When choosing an industrial mixer one must understand that there are a significant number of factors that need be taken into consideration such as yield rates, cost per yield, mixing time, mixing intensity, etc. It is critical that machine builders have a complete understanding of the entire process to recommend the right mixer to maximize the overall processing workflow

read more

Use of High Shear Mixers for Refractory Applications

Refractories are important to high temperature manufacturing for their thermal insulation properties and are commonly used to protect personnel and equipment.  They are critical to industries such as glass, ceramic, and metallurgy. In general, refractories are used for temperatures in excess of 2,000°F, for applications such as the melting of glass or metal, or the curing of ceramic wares.

Alumina (neutral) and magnesite (chemically basic) represent two common ingredients used in the production of refractories, which involves a mixing step which is critical to the quality and cost of the final product. Mixing is critical because raw materials can be vastly different in physical characteristics, such as particle size (from powdery to 1/4” granular) and bulk density (35 pcf for graphite to 100+ pcf for minerals).

read more

Perfecting Mixing and Pelletizing in the Lancaster Products Laboratory

Quality products start with quality materials. Lancaster Mixers improve material processing and  achieve better results than conventional mixing or pelletizing machines in a single machine and process.   Exploring how to  achieve better material results starts in the Lancaster Products laboratory.   Whether our customers are looking to improve an existing process, or define a new method for processing materials, the high shear mix design for producing the end product is iterative.  It starts as a proof of concept, and scales up to a production mixer run along the way refining the optimal mix program.  Many Lancaster customers consider the process through a K-series high shear mixer the secret catalyst to make their products extraordinary and give them an advantage in an ever more competitive marketplace.

Buying a key piece of equipment without knowing exactly how it will perform is a risky proposition, so Lancaster Products will work hand-in-hand with clients to establish a level of comfort with the K series mixer before ever committing to a purchase order.  For a small investment in time and money, Lancaster Products provides a complete scope of testing services. This important activity allows our customers to hit the ground running with an established mix design and knowledge on mixer operation.

read more

Advantages of Pelletizing in a Lancaster Mixer

FIGURE A illustrates combined action of the pan rotating clockwise while the off-center mixing tool assemblies rotate counter-clockwise.
FIGURE B illustrates the path of travel created by the tools as the pan completes one revolution. Multiplied in terms of RPM, this mixing action becomes very intensive.

We are often met with skepticism when informing prospective customers that Lancaster Products’ high shear “mixers” can actually pelletize materials more efficiently than the “pelletizers” they either currently use or are considering for use in their materials processing applications. It’s always interesting to see the expressions on people’s faces not only when we demonstrate the pelletizing capabilities of our mixers, but also the improved yields and reduced processing times of our mixers vs. standard pelletizers. In fact, because our mixers are so commonly used to pelletize, some customers refer to Lancaster Mixers as “Pellixers”. So, what are the difference between mixers and pelletizers and how can a Lancaster Mixer actually work better than a pelletizer?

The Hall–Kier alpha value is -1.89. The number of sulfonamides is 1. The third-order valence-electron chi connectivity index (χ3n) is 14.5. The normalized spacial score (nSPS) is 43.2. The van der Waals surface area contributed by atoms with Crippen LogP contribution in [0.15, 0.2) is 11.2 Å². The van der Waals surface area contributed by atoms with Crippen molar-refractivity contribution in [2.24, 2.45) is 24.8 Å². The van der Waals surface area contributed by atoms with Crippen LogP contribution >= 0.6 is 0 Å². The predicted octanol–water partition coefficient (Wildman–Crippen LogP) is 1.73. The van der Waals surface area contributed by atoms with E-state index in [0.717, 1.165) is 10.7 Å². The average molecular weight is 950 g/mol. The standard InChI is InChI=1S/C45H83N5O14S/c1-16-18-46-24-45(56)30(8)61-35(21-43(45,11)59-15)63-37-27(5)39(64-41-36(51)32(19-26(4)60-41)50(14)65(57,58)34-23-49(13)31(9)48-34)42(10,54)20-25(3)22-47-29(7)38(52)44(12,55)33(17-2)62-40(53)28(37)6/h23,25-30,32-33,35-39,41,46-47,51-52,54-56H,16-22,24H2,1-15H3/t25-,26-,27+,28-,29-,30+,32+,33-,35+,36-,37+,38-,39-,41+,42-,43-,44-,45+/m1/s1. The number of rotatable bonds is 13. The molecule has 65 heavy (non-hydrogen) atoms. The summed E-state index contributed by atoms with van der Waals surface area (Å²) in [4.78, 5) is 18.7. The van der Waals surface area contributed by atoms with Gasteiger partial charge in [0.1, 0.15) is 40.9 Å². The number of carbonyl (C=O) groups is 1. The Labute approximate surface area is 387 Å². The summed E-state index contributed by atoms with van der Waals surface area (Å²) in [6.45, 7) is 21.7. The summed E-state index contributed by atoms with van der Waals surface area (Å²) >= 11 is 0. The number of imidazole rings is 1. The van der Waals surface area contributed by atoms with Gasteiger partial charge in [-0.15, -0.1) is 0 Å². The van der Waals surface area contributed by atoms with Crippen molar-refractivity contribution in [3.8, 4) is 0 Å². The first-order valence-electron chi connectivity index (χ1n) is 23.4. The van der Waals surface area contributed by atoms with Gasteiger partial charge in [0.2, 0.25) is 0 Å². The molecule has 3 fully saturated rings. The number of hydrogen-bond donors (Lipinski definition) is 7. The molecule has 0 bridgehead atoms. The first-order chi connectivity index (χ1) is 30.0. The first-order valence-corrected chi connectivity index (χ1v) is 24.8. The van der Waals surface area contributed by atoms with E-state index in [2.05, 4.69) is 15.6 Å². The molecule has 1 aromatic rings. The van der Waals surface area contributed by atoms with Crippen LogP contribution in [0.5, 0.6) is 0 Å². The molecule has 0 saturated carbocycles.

It’s important to point out that, true to their name, our high shear mixers can and are used very successfully in mixing-only applications. In fact, for applications where strict homogeneous mixtures are specified, there is no better solution on the market than a high shear mixer from Lancaster Products. Extrusion-type pelletizers, on the other hand cannot be used to mix products. Disc or pan-type mixers transform raw materials into pellets by imparting a snowball effect where pellets are ‘layered’ rather than ‘mixed’ together. This action does not necessarily satisfy strict specifications for homogeneity.

read more

Pelletizing Carbon Black Using High Shear Mixers

Everyone remembers from grade school that if you mix a bunch of colors together you get black.  But in the world of manufacturing and mass production making products black isn’t so simple.  Black pigments that satisfy specified requirements must be used to achieve the desired color, and when it comes to making black pigments, there’s no better place to start than the residual by-product of refineries appropriately known as “Carbon Black”.

Challenge: In its raw form, carbon black is a very fine powder, so fine that it has liquid-like properties which makes it difficult to handle when transporting between and within facilities.  It is also classified as a Group 2B carcinogen and becomes airborne easily when in its raw, powder form.

Background: Carbon black is a waste product generated in large volumes by petroleum refineries around the world.  Rather than dispose of it, refineries will opt to sell it to materials processors who process it so it can be incorporated into pigments and fillers with a wide variety of uses, particularly in the steel, rubber, and plastics industries.

Converting carbon black powder to a pelletized form significantly reduces the risk of releasing carcinogens into the air when handling.  The pellets are also much easier to store and transport due to the lower flow rate of pellets vs. powder.

read more